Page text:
Mini Monday Review #5


The Extraordinary Adventures of Sherlock Holmes by Arthur Conan Doyle 


‘On the contrary, my dear Watson, you can see everything. You fail, however, to reason from what you see’ 

This book is quite simply a collection of ten exciting and mysterious Sherlock Holmes stories that are bound to entice you into the thrilling world of the detective and the doctor.  Each story was fairly small but all still managed to pack in a good amount of  puzzling plot. The stories are written from the perspective of John Watson, Holmes’ good friend and colleague. By doing so the reader is left guessing the resolution until the very end. After the murder is caught, the jewel is found or the robbery prevented Holmes treats John, and therefore the reader, to a step-by-step explanation to how he managed to figure out the problem through the art of observation. This part of the story is undoubtably the best. Everything seems so simple when written down in front of you. This reflects the whole tone of the book; each story looks confusing on the outside – with the 19th century lexical, complex characters and fast paced plot-  but is really just effortless and elementary my dear Watson!

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Due to this being a collection of short stories there isn’t really much character building.  Although the book does introduce each character and supplies the reader with a good amount of information on their personalities, it slightly presumes that you have previously read some of the series.  Despite that, the character of Sherlock is just so easy to warm to; he’s witty, daring and always ten steps ahead of everybody else. The stories do explore some of his traits, all of which are really enjoyable to read. The setting is much like the character building, a little lacking due to the form. There are some really beautiful descriptions of the late 19th century London in which the books are set but don’t expect them all the time. Think of them as rare gems within the stories.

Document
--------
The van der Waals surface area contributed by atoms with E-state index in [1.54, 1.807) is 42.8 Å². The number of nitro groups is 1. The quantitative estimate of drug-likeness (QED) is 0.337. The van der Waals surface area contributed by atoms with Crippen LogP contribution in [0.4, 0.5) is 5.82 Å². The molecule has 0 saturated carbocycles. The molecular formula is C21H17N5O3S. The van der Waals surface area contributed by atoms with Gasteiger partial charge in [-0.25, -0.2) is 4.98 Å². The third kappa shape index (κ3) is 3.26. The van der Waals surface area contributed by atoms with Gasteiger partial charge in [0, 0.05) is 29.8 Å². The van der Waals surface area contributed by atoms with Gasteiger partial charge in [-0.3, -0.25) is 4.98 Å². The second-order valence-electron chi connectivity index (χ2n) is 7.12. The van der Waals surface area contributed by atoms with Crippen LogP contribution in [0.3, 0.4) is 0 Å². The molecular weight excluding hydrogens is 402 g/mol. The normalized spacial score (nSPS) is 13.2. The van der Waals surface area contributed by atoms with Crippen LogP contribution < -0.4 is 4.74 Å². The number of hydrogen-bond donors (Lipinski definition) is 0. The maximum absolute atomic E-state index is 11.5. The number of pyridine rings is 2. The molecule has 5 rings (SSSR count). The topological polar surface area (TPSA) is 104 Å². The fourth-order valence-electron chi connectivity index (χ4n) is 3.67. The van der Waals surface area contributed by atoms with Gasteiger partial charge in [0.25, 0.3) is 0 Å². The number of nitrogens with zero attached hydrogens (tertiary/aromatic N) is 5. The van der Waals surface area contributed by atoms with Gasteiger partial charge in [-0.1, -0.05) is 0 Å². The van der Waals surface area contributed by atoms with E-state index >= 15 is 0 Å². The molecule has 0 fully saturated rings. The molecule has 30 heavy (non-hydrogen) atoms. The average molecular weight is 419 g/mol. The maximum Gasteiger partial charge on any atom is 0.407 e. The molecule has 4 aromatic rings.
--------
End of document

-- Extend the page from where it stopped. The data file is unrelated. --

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So if you’re considering reading the Sherlock Holmes books but are unsure whether they’ll be for you I’d recommend reading this as it is a brilliant tester novel: if you enjoy it go read some more, if it’s not your cup of tea at least you’ve had an interesting and entertaining quick read.  Also if you’re a fan of the TV Show then I also highly recommend giving this a try as it’s the source of many references in the show.


7 thoughts on “Mini Monday Review #5

  1. I just read A Study in Scarlet which I didn’t like as much as I thought I was going to, and then I read The Hound of the Baskervilles which was super good. Anyway, I’m glad to hear the short stories are good!


      • A Study in Scarlet is the first Sherlock book but if you don’t care about reading in order, I don’t see why not! Yeah, I loved The Hound of the Baskervilles. It’s great.


      • I bought this beautiful vintage hardback bind-up of A Study in Scarlet and The Hound of the Baskervilles but no Sign of Four! Would you recommend reading them in order or does it not matter?


      • It really doesn’t matter. I actually had a Reader’s Digest edition of A Study in Scarlet and The Hound of the Baskervilles together. I just read it and it was fine. 🙂


  2. This sounds really good. I have the Adventures and Memoirs of Sherlock Holmes sitting on my shelf already and your review makes me want to pick them up soon! 🙂

    Liked by 1 person

    • Oh I would definitely recommend you do that, it’s nice to have crime stories that really engage the reader and aren’t full to the brim with blood and guts!


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